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The Ultimate Guide to the Thrilling Taekwondo Grand Prix: Unleashing the Power of Martial Arts

Published: 2023-08-02
The Ultimate Guide to the Thrilling Taekwondo Grand Prix: Unleashing the Power of Martial Arts
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Taekwondo is a dynamic and thrilling sport originating in ancient Korean combat techniques. The Taekwondo Grand Prix is a premier tournament that showcases the best of the best in the sport. It is a mesmerizing spectacle of skill, strength, and strategy.

From lightning-fast kicks to awe-inspiring acrobatics, the athletes competing in the Grand Prix leave spectators in awe with their breathtaking displays of power and precision.

This guide will take you on a journey through the history, rules, and most memorable moments of the Taekwondo Grand Prix. Whether you are a fan or a competitor, this is your chance to learn more about the Grand Prix and its place in Taekwondo.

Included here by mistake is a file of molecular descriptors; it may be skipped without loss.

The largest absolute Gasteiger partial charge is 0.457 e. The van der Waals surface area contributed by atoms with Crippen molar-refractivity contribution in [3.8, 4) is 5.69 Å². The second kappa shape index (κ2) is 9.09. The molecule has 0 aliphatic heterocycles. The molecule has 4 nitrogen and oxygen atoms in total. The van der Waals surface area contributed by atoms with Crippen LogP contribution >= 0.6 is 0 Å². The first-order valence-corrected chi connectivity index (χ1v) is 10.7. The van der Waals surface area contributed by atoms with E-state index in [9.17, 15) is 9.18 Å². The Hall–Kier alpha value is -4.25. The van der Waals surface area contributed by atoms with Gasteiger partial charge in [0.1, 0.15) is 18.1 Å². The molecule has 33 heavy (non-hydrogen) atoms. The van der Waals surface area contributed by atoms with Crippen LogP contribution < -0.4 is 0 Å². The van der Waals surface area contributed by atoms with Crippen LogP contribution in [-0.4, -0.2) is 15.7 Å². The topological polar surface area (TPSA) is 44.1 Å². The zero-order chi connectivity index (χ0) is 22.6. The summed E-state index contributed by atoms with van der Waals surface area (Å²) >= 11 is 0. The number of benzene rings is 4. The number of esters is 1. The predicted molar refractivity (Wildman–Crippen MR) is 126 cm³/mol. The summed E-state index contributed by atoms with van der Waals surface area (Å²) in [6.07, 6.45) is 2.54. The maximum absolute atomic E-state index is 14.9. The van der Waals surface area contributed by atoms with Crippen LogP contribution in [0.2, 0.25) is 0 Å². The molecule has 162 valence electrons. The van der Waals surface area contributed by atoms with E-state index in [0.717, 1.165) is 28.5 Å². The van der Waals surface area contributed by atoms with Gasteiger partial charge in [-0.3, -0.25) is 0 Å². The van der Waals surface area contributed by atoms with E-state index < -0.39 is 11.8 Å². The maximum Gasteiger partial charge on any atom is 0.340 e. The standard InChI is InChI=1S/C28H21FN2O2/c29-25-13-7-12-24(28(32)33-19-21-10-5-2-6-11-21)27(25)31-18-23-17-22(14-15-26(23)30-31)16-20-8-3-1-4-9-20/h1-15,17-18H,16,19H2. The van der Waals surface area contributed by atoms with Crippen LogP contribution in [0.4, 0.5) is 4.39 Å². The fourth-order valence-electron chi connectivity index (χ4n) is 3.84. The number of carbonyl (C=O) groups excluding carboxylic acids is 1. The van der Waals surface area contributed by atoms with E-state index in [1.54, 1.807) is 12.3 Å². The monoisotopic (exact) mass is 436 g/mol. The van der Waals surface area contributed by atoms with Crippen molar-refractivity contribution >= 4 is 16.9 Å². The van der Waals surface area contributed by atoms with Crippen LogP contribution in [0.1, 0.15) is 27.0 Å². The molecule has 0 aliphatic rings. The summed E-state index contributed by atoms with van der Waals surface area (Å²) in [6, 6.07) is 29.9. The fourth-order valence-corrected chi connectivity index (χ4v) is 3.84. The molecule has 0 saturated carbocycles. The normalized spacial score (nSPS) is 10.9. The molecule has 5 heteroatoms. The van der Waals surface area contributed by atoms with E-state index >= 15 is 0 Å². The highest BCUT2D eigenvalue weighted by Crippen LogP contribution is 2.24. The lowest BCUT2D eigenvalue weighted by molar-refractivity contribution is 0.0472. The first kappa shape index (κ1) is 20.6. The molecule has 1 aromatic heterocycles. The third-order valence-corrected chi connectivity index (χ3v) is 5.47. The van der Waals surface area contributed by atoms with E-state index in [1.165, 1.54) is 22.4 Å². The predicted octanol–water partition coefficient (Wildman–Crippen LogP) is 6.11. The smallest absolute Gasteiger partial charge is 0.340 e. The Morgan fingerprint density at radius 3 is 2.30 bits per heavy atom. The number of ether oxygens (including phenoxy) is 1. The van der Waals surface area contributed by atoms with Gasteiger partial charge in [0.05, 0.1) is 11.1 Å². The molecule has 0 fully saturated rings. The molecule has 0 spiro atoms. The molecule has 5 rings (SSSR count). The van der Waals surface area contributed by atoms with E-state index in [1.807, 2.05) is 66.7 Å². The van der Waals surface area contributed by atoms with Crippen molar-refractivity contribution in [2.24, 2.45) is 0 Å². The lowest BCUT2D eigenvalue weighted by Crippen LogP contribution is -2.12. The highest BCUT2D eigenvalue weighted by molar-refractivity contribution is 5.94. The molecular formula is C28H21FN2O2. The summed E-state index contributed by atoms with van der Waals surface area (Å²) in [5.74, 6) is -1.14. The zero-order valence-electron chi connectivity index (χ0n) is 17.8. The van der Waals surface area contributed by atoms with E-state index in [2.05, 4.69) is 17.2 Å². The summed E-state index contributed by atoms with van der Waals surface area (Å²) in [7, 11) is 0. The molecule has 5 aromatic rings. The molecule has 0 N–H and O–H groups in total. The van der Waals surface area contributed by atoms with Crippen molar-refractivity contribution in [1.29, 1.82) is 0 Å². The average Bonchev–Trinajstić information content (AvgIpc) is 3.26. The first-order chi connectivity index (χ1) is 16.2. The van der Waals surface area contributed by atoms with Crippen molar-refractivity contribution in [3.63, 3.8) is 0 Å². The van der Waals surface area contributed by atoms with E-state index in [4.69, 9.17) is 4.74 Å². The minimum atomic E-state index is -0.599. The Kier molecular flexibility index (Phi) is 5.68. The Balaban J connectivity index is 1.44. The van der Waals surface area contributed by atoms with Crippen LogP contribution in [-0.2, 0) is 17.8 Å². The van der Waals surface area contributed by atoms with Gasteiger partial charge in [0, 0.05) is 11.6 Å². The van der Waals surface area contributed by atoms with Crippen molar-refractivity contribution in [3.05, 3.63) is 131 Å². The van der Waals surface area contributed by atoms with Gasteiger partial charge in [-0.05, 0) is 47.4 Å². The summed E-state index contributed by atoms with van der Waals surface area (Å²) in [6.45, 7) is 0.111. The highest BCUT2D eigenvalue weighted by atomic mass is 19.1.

What is the Taekwondo Grand Prix?

The World Taekwondo Grand Prix is a top-tier taekwondo competition held four times yearly in each Olympic weight category. It consists of three Grand Prix series and one Grand Prix Final.

The Grand Prix was introduced by World Taekwondo (WT) in 2013 to provide a homogeneous system for qualification to the Olympic Taekwondo tournament and the athlete ranking system. Athletes who compete in and win medals at the Grand Prix will earn a significant number of ranking points, which will help them to improve their world ranking.

The Grand Prix has been held in a number of different cities around the world, including Paris, Manchester, Rome, Talyuan, and Manchester. The 2023 Grand Prix will be held in Paris, Rome, Talyuan, and Manchester.

The Grand Prix has been a significant success since its inception. It has helped to raise the profile of taekwondo worldwide and provided a more consistent and fair qualification system for the Olympics. The Grand Prix is now one of the most prestigious taekwondo tournaments in the world, and it is a great opportunity for athletes to compete against the best in the world and to qualify for the Olympics.

Here are some of the key moments in the history of the World Taekwondo Grand Prix:


2013: The first Grand Prix is held in Manchester, England.

2014: The Grand Prix Final is held for the first time.

2016: The Grand Prix is included as a qualification event for the Rio Olympics.